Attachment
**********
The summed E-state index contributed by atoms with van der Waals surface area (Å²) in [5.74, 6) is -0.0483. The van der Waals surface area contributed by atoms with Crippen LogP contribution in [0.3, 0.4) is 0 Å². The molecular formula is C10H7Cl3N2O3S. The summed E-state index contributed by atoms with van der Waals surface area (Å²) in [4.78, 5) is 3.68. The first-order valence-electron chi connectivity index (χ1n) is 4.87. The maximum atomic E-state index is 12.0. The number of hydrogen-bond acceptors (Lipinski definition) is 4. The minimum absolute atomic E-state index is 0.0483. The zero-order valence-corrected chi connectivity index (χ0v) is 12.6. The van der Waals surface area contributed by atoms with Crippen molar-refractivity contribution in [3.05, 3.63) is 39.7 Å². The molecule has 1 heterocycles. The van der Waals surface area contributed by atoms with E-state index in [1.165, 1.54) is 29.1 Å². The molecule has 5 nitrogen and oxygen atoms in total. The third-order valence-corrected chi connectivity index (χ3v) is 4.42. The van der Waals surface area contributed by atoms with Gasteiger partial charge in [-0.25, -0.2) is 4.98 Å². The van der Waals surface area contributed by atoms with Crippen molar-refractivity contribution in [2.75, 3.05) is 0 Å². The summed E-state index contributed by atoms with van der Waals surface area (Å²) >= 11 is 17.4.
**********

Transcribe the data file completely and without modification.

The summed E-state index contributed by atoms with van der Waals surface area (Å²) in [5.74, 6) is -0.0483. The van der Waals surface area contributed by atoms with Crippen LogP contribution in [0.3, 0.4) is 0 Å². The molecular formula is C10H7Cl3N2O3S. The summed E-state index contributed by atoms with van der Waals surface area (Å²) in [4.78, 5) is 3.68. The first-order valence-electron chi connectivity index (χ1n) is 4.87. The maximum atomic E-state index is 12.0. The number of hydrogen-bond acceptors (Lipinski definition) is 4. The minimum absolute atomic E-state index is 0.0483. The zero-order valence-corrected chi connectivity index (χ0v) is 12.6. The van der Waals surface area contributed by atoms with Crippen molar-refractivity contribution in [3.05, 3.63) is 39.7 Å². The molecule has 1 heterocycles. The van der Waals surface area contributed by atoms with E-state index in [1.165, 1.54) is 29.1 Å². The molecule has 5 nitrogen and oxygen atoms in total. The third-order valence-corrected chi connectivity index (χ3v) is 4.42. The van der Waals surface area contributed by atoms with Gasteiger partial charge in [-0.25, -0.2) is 4.98 Å². The van der Waals surface area contributed by atoms with Crippen molar-refractivity contribution in [2.75, 3.05) is 0 Å². The summed E-state index contributed by atoms with van der Waals surface area (Å²) >= 11 is 17.4.